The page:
This is splorp.

ISSN 1496-3221

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September 14, 2011

Blake.

I first met Blake when he was literally just a kid, maybe 7 or 8 years old. His dad taught at my high school and was one of the reasons that I really started to enjoy the creative and technological intricacies of media production and photography. Blake’s dad ran the media centre, the school’s television studio, and the graphic arts program. Every so often, Blake could be found tagging along with his dad. This kid was sharp as a tack. Even at this young age, he was intensely inquisitive, observant, and interested in every little detail he’d lay his eyes on.

After graduating from art college, I was fortunate enough to land a job back at my high school as an instructional assistant. This is where I caught up with Blake once again, now a student in his mid-teens. The graphic arts program still involved darkrooms and line cameras and offset presses and teetering piles of Letraset, but it also sported several desks covered with brand new Macs. Macs with software I had heard about, but never actually played with. Macs connected to — of all things — an actual scanner. Macs with something called “HyperCard”.

I had been using computers since the mid-70s, wrote my first program in grade nine, and purchased my own Apple II around the same time I first met Blake. But now it was Blake showing me what these friendly, little beige boxes could really do. He showed me how to trace a scanned image with the bezier tool in Illustrator 88. He taught me how to write simple scripts that did wonderfully complex things using HyperTalk. He introduced me to (Holy crap, it’s a program that makes typefaces!) Fontographer.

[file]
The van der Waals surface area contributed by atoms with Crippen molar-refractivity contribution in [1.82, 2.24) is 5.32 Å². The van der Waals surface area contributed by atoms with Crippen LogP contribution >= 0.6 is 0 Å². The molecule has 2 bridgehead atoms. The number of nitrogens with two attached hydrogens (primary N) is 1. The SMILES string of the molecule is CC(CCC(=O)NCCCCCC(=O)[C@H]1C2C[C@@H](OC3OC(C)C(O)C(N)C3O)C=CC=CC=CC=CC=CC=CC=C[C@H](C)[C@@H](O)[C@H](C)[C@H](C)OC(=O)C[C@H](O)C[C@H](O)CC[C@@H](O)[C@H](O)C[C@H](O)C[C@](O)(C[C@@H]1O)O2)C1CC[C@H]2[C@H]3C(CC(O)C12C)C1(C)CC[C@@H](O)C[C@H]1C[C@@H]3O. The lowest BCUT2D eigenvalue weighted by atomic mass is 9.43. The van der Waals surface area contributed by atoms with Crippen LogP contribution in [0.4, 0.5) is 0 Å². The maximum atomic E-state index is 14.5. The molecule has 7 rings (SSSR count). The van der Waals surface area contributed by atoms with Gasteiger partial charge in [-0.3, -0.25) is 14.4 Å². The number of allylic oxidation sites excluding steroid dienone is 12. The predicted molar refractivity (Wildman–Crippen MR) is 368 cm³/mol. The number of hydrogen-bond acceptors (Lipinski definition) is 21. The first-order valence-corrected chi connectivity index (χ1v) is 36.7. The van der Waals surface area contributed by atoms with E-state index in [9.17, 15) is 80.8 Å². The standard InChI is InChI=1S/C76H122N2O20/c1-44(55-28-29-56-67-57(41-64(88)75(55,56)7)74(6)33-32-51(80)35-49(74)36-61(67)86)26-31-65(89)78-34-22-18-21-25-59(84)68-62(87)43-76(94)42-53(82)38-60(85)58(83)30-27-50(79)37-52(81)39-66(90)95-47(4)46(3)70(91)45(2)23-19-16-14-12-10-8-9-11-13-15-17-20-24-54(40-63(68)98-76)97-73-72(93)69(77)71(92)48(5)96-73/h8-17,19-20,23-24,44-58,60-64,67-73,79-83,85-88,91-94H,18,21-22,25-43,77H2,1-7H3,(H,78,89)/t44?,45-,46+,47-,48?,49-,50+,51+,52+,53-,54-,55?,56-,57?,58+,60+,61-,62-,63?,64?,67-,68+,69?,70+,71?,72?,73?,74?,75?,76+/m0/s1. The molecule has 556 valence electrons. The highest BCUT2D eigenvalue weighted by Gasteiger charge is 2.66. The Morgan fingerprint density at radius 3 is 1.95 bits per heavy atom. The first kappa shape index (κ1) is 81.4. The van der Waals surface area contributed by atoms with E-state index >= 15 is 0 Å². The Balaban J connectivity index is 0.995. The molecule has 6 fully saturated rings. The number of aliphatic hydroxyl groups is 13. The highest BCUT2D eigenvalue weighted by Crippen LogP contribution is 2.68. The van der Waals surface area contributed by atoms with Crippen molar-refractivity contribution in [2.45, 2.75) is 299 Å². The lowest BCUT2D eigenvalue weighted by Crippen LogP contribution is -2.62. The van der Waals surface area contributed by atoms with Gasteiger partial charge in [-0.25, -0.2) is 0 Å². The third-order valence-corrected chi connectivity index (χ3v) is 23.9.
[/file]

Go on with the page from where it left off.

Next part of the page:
At the end of most school days, I would sit down in front of one of those 9-inch screens and attempt to familiarize myself with all these amazing tools that Blake had demonstrated and that the students were using for their projects. I wasn’t getting paid for the hours and hours of extra time I put in and I really didn’t care. I was hooked. I was changed. I was starting a journey down a completely different creative path than I had been anticipating.

Blake was a fundamental catalyst during this period of my life. I mentioned this to him several times over the years and I thank him for it now. You will be missed, my friend.

This item was posted by Grant Hutchinson.

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